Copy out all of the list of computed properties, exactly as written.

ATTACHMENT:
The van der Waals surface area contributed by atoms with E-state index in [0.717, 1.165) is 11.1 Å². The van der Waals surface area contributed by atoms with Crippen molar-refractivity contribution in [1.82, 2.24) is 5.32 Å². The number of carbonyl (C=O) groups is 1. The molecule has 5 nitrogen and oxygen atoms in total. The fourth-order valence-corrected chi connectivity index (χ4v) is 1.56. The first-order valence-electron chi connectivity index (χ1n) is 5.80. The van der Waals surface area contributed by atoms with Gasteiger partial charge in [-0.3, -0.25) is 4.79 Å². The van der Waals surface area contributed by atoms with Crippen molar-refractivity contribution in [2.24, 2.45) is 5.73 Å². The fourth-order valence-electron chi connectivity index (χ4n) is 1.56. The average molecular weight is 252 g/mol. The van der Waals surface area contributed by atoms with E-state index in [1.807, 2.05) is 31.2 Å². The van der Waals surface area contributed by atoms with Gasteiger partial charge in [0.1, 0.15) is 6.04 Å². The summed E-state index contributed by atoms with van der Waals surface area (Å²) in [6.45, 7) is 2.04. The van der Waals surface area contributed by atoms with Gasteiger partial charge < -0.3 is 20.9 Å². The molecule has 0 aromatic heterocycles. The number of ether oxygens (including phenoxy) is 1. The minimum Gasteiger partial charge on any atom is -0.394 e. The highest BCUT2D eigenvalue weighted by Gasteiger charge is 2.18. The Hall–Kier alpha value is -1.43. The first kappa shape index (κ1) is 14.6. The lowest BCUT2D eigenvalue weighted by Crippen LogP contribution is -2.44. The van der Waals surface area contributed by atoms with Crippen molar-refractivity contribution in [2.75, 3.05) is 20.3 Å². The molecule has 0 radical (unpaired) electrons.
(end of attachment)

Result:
The van der Waals surface area contributed by atoms with E-state index in [0.717, 1.165) is 11.1 Å². The van der Waals surface area contributed by atoms with Crippen molar-refractivity contribution in [1.82, 2.24) is 5.32 Å². The number of carbonyl (C=O) groups is 1. The molecule has 5 nitrogen and oxygen atoms in total. The fourth-order valence-corrected chi connectivity index (χ4v) is 1.56. The first-order valence-electron chi connectivity index (χ1n) is 5.80. The van der Waals surface area contributed by atoms with Gasteiger partial charge in [-0.3, -0.25) is 4.79 Å². The van der Waals surface area contributed by atoms with Crippen molar-refractivity contribution in [2.24, 2.45) is 5.73 Å². The fourth-order valence-electron chi connectivity index (χ4n) is 1.56. The average molecular weight is 252 g/mol. The van der Waals surface area contributed by atoms with E-state index in [1.807, 2.05) is 31.2 Å². The van der Waals surface area contributed by atoms with Gasteiger partial charge in [0.1, 0.15) is 6.04 Å². The summed E-state index contributed by atoms with van der Waals surface area (Å²) in [6.45, 7) is 2.04. The van der Waals surface area contributed by atoms with Gasteiger partial charge < -0.3 is 20.9 Å². The molecule has 0 aromatic heterocycles. The number of ether oxygens (including phenoxy) is 1. The minimum Gasteiger partial charge on any atom is -0.394 e. The highest BCUT2D eigenvalue weighted by Gasteiger charge is 2.18. The Hall–Kier alpha value is -1.43. The first kappa shape index (κ1) is 14.6. The lowest BCUT2D eigenvalue weighted by Crippen LogP contribution is -2.44. The van der Waals surface area contributed by atoms with Crippen molar-refractivity contribution in [2.75, 3.05) is 20.3 Å². The molecule has 0 radical (unpaired) electrons.